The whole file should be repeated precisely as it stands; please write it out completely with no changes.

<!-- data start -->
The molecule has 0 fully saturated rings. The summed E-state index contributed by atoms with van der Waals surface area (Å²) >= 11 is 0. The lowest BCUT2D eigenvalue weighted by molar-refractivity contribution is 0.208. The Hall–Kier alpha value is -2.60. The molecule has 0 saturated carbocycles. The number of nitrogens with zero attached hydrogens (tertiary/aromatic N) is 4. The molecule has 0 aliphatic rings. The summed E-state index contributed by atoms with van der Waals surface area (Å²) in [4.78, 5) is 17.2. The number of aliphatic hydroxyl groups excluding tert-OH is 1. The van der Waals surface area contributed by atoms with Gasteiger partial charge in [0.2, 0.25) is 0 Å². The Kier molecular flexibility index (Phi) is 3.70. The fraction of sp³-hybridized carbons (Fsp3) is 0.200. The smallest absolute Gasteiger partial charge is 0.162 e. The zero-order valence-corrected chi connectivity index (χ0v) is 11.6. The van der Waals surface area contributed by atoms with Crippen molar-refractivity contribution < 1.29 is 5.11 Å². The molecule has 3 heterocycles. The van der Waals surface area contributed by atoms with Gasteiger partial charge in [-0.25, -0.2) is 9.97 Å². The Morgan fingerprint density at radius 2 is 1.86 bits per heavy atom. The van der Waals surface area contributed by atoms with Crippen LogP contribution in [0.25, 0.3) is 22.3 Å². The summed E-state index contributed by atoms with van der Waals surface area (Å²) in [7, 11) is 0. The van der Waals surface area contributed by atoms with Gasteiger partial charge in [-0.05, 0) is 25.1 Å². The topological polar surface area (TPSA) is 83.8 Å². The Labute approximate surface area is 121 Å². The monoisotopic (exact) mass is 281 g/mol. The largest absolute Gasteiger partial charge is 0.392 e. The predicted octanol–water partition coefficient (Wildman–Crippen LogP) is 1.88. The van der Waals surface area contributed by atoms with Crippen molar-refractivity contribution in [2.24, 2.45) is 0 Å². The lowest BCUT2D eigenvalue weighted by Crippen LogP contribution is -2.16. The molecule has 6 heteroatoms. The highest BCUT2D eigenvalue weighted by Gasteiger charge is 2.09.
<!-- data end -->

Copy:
The molecule has 0 fully saturated rings. The summed E-state index contributed by atoms with van der Waals surface area (Å²) >= 11 is 0. The lowest BCUT2D eigenvalue weighted by molar-refractivity contribution is 0.208. The Hall–Kier alpha value is -2.60. The molecule has 0 saturated carbocycles. The number of nitrogens with zero attached hydrogens (tertiary/aromatic N) is 4. The molecule has 0 aliphatic rings. The summed E-state index contributed by atoms with van der Waals surface area (Å²) in [4.78, 5) is 17.2. The number of aliphatic hydroxyl groups excluding tert-OH is 1. The van der Waals surface area contributed by atoms with Gasteiger partial charge in [0.2, 0.25) is 0 Å². The Kier molecular flexibility index (Phi) is 3.70. The fraction of sp³-hybridized carbons (Fsp3) is 0.200. The smallest absolute Gasteiger partial charge is 0.162 e. The zero-order valence-corrected chi connectivity index (χ0v) is 11.6. The van der Waals surface area contributed by atoms with Crippen molar-refractivity contribution < 1.29 is 5.11 Å². The molecule has 3 heterocycles. The van der Waals surface area contributed by atoms with Gasteiger partial charge in [-0.25, -0.2) is 9.97 Å². The Morgan fingerprint density at radius 2 is 1.86 bits per heavy atom. The van der Waals surface area contributed by atoms with Crippen LogP contribution in [0.25, 0.3) is 22.3 Å². The summed E-state index contributed by atoms with van der Waals surface area (Å²) in [7, 11) is 0. The van der Waals surface area contributed by atoms with Gasteiger partial charge in [-0.05, 0) is 25.1 Å². The topological polar surface area (TPSA) is 83.8 Å². The Labute approximate surface area is 121 Å². The monoisotopic (exact) mass is 281 g/mol. The largest absolute Gasteiger partial charge is 0.392 e. The predicted octanol–water partition coefficient (Wildman–Crippen LogP) is 1.88. The van der Waals surface area contributed by atoms with Crippen molar-refractivity contribution in [2.24, 2.45) is 0 Å². The lowest BCUT2D eigenvalue weighted by Crippen LogP contribution is -2.16. The molecule has 6 heteroatoms. The highest BCUT2D eigenvalue weighted by Gasteiger charge is 2.09.